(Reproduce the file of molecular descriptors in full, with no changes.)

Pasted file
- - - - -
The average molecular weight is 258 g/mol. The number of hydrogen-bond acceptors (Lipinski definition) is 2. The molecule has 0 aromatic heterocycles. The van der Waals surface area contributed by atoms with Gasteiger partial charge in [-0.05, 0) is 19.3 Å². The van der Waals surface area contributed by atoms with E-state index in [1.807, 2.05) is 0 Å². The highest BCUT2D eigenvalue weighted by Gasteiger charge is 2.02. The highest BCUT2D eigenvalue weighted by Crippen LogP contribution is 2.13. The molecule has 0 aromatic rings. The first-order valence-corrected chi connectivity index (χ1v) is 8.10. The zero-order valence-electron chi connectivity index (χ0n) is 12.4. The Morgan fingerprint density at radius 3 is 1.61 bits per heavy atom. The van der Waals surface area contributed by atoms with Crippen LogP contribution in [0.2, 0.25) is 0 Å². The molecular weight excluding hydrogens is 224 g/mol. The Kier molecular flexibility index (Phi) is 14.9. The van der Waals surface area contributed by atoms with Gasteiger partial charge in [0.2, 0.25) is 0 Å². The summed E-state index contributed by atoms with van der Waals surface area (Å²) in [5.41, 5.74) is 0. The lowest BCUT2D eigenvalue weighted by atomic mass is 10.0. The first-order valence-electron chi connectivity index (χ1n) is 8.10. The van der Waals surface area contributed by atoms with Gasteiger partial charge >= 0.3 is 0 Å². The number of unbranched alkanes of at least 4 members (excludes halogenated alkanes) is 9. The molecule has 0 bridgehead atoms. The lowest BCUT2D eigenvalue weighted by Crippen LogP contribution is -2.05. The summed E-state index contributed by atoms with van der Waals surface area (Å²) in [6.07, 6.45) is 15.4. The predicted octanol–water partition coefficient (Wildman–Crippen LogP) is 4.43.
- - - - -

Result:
The average molecular weight is 258 g/mol. The number of hydrogen-bond acceptors (Lipinski definition) is 2. The molecule has 0 aromatic heterocycles. The van der Waals surface area contributed by atoms with Gasteiger partial charge in [-0.05, 0) is 19.3 Å². The van der Waals surface area contributed by atoms with E-state index in [1.807, 2.05) is 0 Å². The highest BCUT2D eigenvalue weighted by Gasteiger charge is 2.02. The highest BCUT2D eigenvalue weighted by Crippen LogP contribution is 2.13. The molecule has 0 aromatic rings. The first-order valence-corrected chi connectivity index (χ1v) is 8.10. The zero-order valence-electron chi connectivity index (χ0n) is 12.4. The Morgan fingerprint density at radius 3 is 1.61 bits per heavy atom. The van der Waals surface area contributed by atoms with Crippen LogP contribution in [0.2, 0.25) is 0 Å². The molecular weight excluding hydrogens is 224 g/mol. The Kier molecular flexibility index (Phi) is 14.9. The van der Waals surface area contributed by atoms with Gasteiger partial charge in [0.2, 0.25) is 0 Å². The summed E-state index contributed by atoms with van der Waals surface area (Å²) in [5.41, 5.74) is 0. The lowest BCUT2D eigenvalue weighted by atomic mass is 10.0. The first-order valence-electron chi connectivity index (χ1n) is 8.10. The van der Waals surface area contributed by atoms with Gasteiger partial charge >= 0.3 is 0 Å². The number of unbranched alkanes of at least 4 members (excludes halogenated alkanes) is 9. The molecule has 0 bridgehead atoms. The lowest BCUT2D eigenvalue weighted by Crippen LogP contribution is -2.05. The summed E-state index contributed by atoms with van der Waals surface area (Å²) in [6.07, 6.45) is 15.4. The predicted octanol–water partition coefficient (Wildman–Crippen LogP) is 4.43.